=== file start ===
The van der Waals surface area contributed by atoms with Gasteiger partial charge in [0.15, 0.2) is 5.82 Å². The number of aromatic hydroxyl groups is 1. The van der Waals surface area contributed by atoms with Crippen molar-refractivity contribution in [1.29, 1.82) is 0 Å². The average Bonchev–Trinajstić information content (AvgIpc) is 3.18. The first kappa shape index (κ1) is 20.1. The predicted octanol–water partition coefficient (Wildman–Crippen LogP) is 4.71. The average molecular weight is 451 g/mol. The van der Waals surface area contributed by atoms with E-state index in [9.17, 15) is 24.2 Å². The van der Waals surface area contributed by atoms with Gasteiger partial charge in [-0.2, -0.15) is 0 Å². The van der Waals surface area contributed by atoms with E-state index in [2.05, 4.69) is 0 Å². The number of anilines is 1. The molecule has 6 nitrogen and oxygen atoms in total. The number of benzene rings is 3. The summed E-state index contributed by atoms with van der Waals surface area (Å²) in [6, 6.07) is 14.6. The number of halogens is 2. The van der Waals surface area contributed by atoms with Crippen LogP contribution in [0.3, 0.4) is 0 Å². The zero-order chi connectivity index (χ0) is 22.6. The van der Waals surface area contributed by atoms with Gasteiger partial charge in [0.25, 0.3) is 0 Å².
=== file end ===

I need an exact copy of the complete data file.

The van der Waals surface area contributed by atoms with Gasteiger partial charge in [0.15, 0.2) is 5.82 Å². The number of aromatic hydroxyl groups is 1. The van der Waals surface area contributed by atoms with Crippen molar-refractivity contribution in [1.29, 1.82) is 0 Å². The average Bonchev–Trinajstić information content (AvgIpc) is 3.18. The first kappa shape index (κ1) is 20.1. The predicted octanol–water partition coefficient (Wildman–Crippen LogP) is 4.71. The average molecular weight is 451 g/mol. The van der Waals surface area contributed by atoms with E-state index in [9.17, 15) is 24.2 Å². The van der Waals surface area contributed by atoms with Gasteiger partial charge in [-0.2, -0.15) is 0 Å². The van der Waals surface area contributed by atoms with E-state index in [2.05, 4.69) is 0 Å². The number of anilines is 1. The molecule has 6 nitrogen and oxygen atoms in total. The number of benzene rings is 3. The summed E-state index contributed by atoms with van der Waals surface area (Å²) in [6, 6.07) is 14.6. The number of halogens is 2. The van der Waals surface area contributed by atoms with Crippen LogP contribution in [0.3, 0.4) is 0 Å². The zero-order chi connectivity index (χ0) is 22.6. The van der Waals surface area contributed by atoms with Gasteiger partial charge in [0.25, 0.3) is 0 Å².